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FLY Leasing's strategy for the future is to pursue 'smart growth' - Colm Barrington

FLY Leasing CEO, Colm Barrington
FLY Leasing CEO, Colm Barrington

With only a year under its belt, FLY Leasing is working its way to become a worldwide aircraft lessor, according to CEO Colm Barrington, who spoke before the JP Morgan Aviation, Transportation and Defence conference yesterday.

FLY Leasing emerged as a public company since it was founded in Sep-2007 under the name Babcock and Brown Air. Since the beginning, FLY has contracted BBAM to provide the servicing and management of their fleet, however has never been owned by BBAM or B&B. FLY has 60 narrowbodies in its portfolio because “it is the workhorse of the aircraft leasing industry,” he said, adding that it is also easier to lease and release and is more profitable.

In its first year, it posted a net profit of USD52.7 million on USD253.7 million in revenues offering up USD1.86 earnings per share. Mr Barrington reported that available cash flow reached USD156.6 million with total assets of USD1.9 billion. Total liabilities, he said were well under that at USD1.5 billion. Total equity is USD474.9 million while total cash is at USD329 million and unrestricted cash came in at USD164.1 million at 31-Dec-2010.

Mr Barrington explained the relationship with BBAM saying that when that company was sold to its executive management, FLY acquired 15% of a stake in the management company. He reported that in the eight months it has earned USD2.9 million from its USD8 million investment making it very happy with the deal. BBAM maintains an 85% position, along with a 4% position in FLY Leasing as part of an alignment between the two companies.

“BBAM gives us a worldwide platform given its position as third in the aircraft leasing market behind ILFC and GECAS,” he said. “It has an extensive relationship with over 200 airlines around the world and is a leader in sale-and-lease-back deals.”

Mr Barrington reported that, in the year since its inception, the company has taken advantage of the improving economics around the globe to make strategic aircraft disposals and acquisitions.

On the sales side, the company sold four aircraft, all at gains to net book value. Since its IPO, it sold an additional six aircraft in the same favourable circumstances, with four of the six being over 10-years old.

It has also committed to purchase three B737-800s for flydubai, with two aircraft delivered. It also sold one of three of those commitments for a net cash gain. Earlier this year, it took a majority interest in a joint venture to acquire four B767s.

“Our strategy for the future is to pursue smart growth,” Mr Barrington told investors, “by targeting prudent, one-off acquisitions and taking advantage of opportunistic investments. We will also work on extending leases before expiration to minimise risk and will be converting/reconfiguring aircraft for re-lease or sale.”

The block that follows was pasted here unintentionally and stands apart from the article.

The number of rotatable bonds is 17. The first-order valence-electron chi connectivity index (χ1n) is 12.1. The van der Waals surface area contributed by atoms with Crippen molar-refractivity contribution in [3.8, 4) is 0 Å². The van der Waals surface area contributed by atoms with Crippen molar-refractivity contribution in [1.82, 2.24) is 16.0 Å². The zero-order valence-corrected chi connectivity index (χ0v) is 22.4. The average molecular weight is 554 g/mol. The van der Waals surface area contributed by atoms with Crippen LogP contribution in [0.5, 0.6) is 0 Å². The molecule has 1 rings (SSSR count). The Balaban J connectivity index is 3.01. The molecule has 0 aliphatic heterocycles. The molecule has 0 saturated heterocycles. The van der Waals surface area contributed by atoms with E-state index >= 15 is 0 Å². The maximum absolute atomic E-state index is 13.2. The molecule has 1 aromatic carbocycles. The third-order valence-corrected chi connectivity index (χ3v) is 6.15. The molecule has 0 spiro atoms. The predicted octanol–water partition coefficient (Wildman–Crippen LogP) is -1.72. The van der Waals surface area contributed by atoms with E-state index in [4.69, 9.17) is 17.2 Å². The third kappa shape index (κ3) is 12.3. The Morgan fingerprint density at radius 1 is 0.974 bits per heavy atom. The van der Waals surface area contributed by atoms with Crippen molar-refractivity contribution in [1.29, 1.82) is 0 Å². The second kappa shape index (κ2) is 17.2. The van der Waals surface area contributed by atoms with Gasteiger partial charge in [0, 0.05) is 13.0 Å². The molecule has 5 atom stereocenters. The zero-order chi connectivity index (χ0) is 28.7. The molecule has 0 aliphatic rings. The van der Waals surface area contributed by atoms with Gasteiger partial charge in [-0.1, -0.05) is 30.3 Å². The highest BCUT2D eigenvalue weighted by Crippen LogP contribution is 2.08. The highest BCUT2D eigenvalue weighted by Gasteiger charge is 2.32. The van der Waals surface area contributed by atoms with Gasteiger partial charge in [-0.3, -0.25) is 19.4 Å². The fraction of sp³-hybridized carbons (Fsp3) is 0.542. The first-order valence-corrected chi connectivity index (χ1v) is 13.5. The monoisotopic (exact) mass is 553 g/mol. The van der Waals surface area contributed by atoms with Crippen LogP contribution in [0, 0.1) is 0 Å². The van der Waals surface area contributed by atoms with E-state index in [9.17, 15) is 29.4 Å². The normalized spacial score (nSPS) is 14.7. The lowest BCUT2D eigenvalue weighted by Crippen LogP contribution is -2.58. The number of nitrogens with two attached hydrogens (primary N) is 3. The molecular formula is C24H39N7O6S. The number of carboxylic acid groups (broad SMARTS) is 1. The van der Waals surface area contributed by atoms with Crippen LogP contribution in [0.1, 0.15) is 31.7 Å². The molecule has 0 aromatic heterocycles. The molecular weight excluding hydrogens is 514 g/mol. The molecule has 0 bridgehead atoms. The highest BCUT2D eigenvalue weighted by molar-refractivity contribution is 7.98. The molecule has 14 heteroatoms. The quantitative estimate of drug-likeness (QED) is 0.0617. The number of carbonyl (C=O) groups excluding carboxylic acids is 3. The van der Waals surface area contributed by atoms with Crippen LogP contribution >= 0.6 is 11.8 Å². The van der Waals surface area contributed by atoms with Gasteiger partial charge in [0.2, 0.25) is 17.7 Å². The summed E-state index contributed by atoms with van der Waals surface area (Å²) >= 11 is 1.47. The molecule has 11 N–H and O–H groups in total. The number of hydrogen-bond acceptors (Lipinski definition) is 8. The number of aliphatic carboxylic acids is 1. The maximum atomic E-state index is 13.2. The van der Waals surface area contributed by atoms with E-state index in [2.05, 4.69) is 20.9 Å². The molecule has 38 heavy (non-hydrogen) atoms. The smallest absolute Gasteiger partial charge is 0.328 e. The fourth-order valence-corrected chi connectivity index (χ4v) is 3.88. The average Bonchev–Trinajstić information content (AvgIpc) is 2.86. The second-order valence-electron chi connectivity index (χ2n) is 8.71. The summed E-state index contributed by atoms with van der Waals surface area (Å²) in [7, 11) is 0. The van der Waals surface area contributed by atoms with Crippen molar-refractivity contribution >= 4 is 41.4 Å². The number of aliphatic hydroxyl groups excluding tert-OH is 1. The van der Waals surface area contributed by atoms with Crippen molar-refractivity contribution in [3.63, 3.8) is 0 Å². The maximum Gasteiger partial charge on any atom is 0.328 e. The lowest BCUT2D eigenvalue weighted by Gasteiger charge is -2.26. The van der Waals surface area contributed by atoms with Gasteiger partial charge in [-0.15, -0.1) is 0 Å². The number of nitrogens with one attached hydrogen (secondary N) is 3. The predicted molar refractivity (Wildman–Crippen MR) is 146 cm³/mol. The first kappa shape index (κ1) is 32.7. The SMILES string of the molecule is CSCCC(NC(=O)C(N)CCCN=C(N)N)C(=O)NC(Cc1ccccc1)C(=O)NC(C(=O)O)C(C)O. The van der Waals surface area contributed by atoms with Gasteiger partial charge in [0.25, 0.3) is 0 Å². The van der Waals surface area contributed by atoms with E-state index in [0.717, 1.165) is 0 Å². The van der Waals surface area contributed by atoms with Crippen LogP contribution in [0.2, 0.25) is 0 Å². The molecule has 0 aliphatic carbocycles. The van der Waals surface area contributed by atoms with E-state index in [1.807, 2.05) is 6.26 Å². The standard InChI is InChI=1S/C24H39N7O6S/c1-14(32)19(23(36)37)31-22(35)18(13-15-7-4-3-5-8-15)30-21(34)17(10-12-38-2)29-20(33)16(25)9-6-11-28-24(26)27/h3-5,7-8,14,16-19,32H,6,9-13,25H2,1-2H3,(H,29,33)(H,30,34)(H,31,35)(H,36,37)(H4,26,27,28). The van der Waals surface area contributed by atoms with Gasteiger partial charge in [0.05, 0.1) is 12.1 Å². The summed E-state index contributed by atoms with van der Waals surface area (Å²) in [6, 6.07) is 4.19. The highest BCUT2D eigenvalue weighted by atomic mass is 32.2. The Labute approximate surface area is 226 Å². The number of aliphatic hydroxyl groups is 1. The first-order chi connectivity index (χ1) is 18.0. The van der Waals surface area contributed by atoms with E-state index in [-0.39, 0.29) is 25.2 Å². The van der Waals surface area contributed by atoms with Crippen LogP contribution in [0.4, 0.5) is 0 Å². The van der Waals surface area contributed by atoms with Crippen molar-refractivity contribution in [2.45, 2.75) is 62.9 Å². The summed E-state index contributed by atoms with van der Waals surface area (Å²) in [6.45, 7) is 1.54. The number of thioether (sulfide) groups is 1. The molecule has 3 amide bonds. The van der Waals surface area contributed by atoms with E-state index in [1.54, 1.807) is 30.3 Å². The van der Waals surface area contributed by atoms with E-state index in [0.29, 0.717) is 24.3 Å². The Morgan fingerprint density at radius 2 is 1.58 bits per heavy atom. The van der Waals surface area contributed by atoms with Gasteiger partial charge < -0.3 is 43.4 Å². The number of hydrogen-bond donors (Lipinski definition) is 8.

However, unlike his colleague at Aircastle, who spoke later, he is not interested in the freighter market. He added that its strategy includes continuing to repurchase equity and debt that is accretive to shareholders and will monetise aircraft when the price is right.

He noted the industry’s strong recovery and projections for the future would create more demand for leasing companies. Operating leases have grown from less than 100 in the 1970s to more than 7,000 today or about a third of the worldwide fleet, while more than half the world’s airlines - about 400 carriers - used operating leases, he reported, adding leasing provides fleet and financial flexibility and access to better equipment without the residual-value risk.

Mr Barrington can be forgiven for discussing the basics behind leasing, and behind FLY Leasing in particular, since the investment value of the industry is a message that Air Lease Corporation CEO Steven Udvar-Hazy has been trying to get across to investors for decades.

Noting that investors shy away from leasing, owing to the volatility of the airline industry, Mr Udvar-Hazy, expressed frustration that investors still don’t understand the difference. Indeed, he suggested one thing when he spoke to the International Transport Aircraft Traders conference last week.

“We can demonstrate better fundamental credit quality than airlines,” he said. “We are an industry that serves airlines. We have proven track records for profitability with dozens of clients and diversified portfolios of assets and leases. We are much less risky than airlines. Our profit margins out perform both manufacturers and airlines and you don’t see a decline in margins for lessors. If you select the right asset, obtain competitive financing, work closely with customers, manage your portfolios and have the right professionals leasing will continue to have a high profit margin in any economic environment.” 

Citing growth in developing markets, re-fleeting needs in developed markets, return to airline profitability and sold-out production lines, Mr Barrington forecast a bright future for the leasing. This came on the heels of Mr Udvar-Hazy’s comment last week when he said the rise of the developing markets has reduced the cyclicality of the industry.

Mr Barrington noted that, in the US, there are 30 aircraft per million of population compared with 13 in Europe. “Those economies will have lower GDP per capita in the US and Europe than emerging economies,” he said. “So there is a huge potential for growing those ratios in the developing markets over the coming years. There is also another major factor at play. If you look at North America there are a lot of older aircraft so there will be a need for significant re-fleeting there.”

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